BMW X7 Review 2023 | Top Gear
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Saturday 23rd September
Another superbly engineered and executed product from Munich, but a bit too much like being in a bigger, better-trimmed and better-equipped X1

Good stuff

Refined, comfortable, easy to use, well-equipped, huge inside

Bad stuff

Huge outside. Could you really live with those looks?


What is it?

Have we reached peak grille yet? The X7 is BMW's biggest and most luxurious SUV, and it wants to be noticed. Even the BMW badge on the nose had to be made bigger to match this thing's outsize swagger.


Well, this is the newly-facelifted X7, now with even more IMPACT. The 2022 redesign introduced an EVEN BIGGER GRILLE, as well as the strange split-headlight look that we still can’t get used to. Elsewhere it’s as flat and boxy as ever.  

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And it's not just about wedging in as many people as possible, although you do of course get seven seats as standard. The X7 is all about luxury. It takes themes from the 7 Series and the 8er to make BMW's three-flagship fleet. They want us to see this top-end trio as a separate high-end luxury series.

As a clue, they add the strapline Bayerische Motoren Werke to all the advertising. Why? Because the fashion business often uses the full name for the top-end stuff (Paul Smith, Calvin Klein) and initials for the diffusion line (PS, CK). If you find this almost comically subtle, we're right with you.

But these aren't really a separate line. In design and tech, they're bigger, better, plusher BMWs. End of. If you like BMWs, that's fine; they polish up the brand. What the 8 Series and X7 don't do is provide the stand-apart specialness of an Aston Martin DBX or Range Rover, a car the X7's project team call a rival.


Unlike the Range Rover, all X7s have three rows of seats. The middle row has the option of either a pair of plush individual thrones, or a three-seat split bench, making this a nursery-run charabanc of unparalleled luxury. Which no-one will use it for.

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As usual BMW has thrown masses of technical wizardry at the chassis, so this truck-sized monster can perform surprising off-road feats. Which no-one will use it for.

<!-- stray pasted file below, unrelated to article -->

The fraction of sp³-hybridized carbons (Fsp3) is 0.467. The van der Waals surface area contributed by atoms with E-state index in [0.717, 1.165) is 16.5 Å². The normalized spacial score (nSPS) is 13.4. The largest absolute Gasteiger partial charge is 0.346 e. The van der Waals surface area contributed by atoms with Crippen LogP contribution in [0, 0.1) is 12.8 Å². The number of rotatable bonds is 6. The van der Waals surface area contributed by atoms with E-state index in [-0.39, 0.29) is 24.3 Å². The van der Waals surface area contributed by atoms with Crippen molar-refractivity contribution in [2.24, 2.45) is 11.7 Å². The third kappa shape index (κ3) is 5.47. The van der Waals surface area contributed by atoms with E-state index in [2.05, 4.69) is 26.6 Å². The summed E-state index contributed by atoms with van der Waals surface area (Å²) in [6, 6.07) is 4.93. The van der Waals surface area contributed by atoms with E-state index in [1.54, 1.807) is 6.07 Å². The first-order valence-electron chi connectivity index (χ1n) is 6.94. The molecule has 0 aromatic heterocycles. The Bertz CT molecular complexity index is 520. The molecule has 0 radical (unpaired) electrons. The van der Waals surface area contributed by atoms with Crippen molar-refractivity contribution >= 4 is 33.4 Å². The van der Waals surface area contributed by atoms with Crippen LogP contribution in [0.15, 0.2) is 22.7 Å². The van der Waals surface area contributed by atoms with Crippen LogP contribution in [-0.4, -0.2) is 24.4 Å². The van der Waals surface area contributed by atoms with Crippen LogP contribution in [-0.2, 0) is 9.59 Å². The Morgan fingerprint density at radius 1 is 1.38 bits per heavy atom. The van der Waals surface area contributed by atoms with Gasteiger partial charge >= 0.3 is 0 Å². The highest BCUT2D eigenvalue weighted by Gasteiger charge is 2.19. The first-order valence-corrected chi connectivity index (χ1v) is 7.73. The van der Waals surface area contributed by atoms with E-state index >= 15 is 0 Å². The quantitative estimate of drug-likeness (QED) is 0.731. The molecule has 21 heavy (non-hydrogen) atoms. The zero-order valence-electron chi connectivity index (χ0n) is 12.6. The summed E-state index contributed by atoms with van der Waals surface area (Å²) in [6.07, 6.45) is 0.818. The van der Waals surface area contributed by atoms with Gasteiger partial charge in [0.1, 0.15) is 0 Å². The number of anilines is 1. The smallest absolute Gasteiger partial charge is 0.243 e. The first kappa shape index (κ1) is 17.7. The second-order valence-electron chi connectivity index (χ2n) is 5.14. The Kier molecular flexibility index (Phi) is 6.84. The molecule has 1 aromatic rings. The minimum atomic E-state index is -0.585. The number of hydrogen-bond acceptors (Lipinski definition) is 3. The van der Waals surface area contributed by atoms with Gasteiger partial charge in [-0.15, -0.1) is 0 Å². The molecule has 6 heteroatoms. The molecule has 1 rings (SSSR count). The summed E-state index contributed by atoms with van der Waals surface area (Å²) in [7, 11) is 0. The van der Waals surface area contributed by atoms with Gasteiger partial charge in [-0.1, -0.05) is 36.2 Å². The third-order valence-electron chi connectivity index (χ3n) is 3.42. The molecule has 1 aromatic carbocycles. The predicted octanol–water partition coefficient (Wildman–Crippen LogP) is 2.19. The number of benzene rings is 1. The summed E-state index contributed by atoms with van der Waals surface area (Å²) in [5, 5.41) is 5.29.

The same technologies make it track-capable. Which no-one will use it for. (The now-deceased pre-facelift, quad-turbo M50d version equalled the Nordschleife time of the V8-engined E90 M3. Yet more proof that a quick 'Ring time says nothing about what makes a driver's car.)

All of which makes the X7 sound vastly pointless. But do those abilities actually foster a sense of well-being and fathomless indomitability, or do they make it cumbersome and compromised? More on that over on the Driving tab of this review.


You do not. In the UK your ‘standard’ options are now the xDrive40i petrol or the xDrive40d diesel. Both are 3.0-litre straight-sixes, with 375bhp for the 40i and 335bhp for the 40d.

If you have more compensating to do, there’s the twin-turbo 4.4-litre petrol V8 in the range-topping M60i. That produces a monstrous 523bhp and 553lb ft of torque. All X7s send their power to all four wheels through eight-speed auto gearboxes, and all are now helped along by 48V mild-hybrid tech. 


Lots. At the time of writing, the X7 starts at £86,475, but if you want the full-fat V8 you’ll pay from £109,935. Yikes. There’s more detail on that over on the Buying tab.

What's the verdict?

The X7 is BMW's biggest and most luxurious SUV, and it wants to be noticed

There’s no getting away from the fact that the X7 is another superbly engineered and executed product from Munich, by way of a factory in the USA. It's a fantastic mile-muncher, roomy, luxurious and refined. It’s also beautifully serene inside, so long as you avoid Sport+ mode in the M60i.

All it lacks is specialness of ambience, a sense that you're not just in a bigger, better-trimmed and better-equipped X1. Unfortunately the fancy materials and glass gear shifter don’t really level-up the X7 enough to make it feel special. Oh, and we won’t even get started on the facelifted looks…

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